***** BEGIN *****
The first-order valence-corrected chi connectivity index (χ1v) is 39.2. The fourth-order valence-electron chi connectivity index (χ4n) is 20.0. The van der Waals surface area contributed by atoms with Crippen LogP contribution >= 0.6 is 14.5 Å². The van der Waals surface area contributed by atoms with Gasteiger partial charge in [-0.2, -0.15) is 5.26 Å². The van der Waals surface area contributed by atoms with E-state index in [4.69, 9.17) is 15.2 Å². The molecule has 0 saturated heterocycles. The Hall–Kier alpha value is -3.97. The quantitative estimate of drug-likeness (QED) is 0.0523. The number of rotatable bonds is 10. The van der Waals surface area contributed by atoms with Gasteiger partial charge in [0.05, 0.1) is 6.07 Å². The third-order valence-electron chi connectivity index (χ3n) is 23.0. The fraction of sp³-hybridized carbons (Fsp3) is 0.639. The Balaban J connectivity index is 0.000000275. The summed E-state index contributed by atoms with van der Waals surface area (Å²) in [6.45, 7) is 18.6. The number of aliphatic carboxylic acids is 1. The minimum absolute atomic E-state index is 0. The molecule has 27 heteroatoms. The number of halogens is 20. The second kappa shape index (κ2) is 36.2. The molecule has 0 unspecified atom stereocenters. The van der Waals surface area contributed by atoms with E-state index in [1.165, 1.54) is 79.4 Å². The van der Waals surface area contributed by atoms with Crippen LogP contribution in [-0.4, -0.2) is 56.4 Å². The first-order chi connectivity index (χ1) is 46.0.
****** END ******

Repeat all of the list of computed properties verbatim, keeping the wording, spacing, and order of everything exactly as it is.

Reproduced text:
The first-order valence-corrected chi connectivity index (χ1v) is 39.2. The fourth-order valence-electron chi connectivity index (χ4n) is 20.0. The van der Waals surface area contributed by atoms with Crippen LogP contribution >= 0.6 is 14.5 Å². The van der Waals surface area contributed by atoms with Gasteiger partial charge in [-0.2, -0.15) is 5.26 Å². The van der Waals surface area contributed by atoms with E-state index in [4.69, 9.17) is 15.2 Å². The molecule has 0 saturated heterocycles. The Hall–Kier alpha value is -3.97. The quantitative estimate of drug-likeness (QED) is 0.0523. The number of rotatable bonds is 10. The van der Waals surface area contributed by atoms with Gasteiger partial charge in [0.05, 0.1) is 6.07 Å². The third-order valence-electron chi connectivity index (χ3n) is 23.0. The fraction of sp³-hybridized carbons (Fsp3) is 0.639. The Balaban J connectivity index is 0.000000275. The summed E-state index contributed by atoms with van der Waals surface area (Å²) in [6.45, 7) is 18.6. The number of aliphatic carboxylic acids is 1. The minimum absolute atomic E-state index is 0. The molecule has 27 heteroatoms. The number of halogens is 20. The second kappa shape index (κ2) is 36.2. The molecule has 0 unspecified atom stereocenters. The van der Waals surface area contributed by atoms with E-state index in [1.165, 1.54) is 79.4 Å². The van der Waals surface area contributed by atoms with Crippen LogP contribution in [-0.4, -0.2) is 56.4 Å². The first-order chi connectivity index (χ1) is 46.0.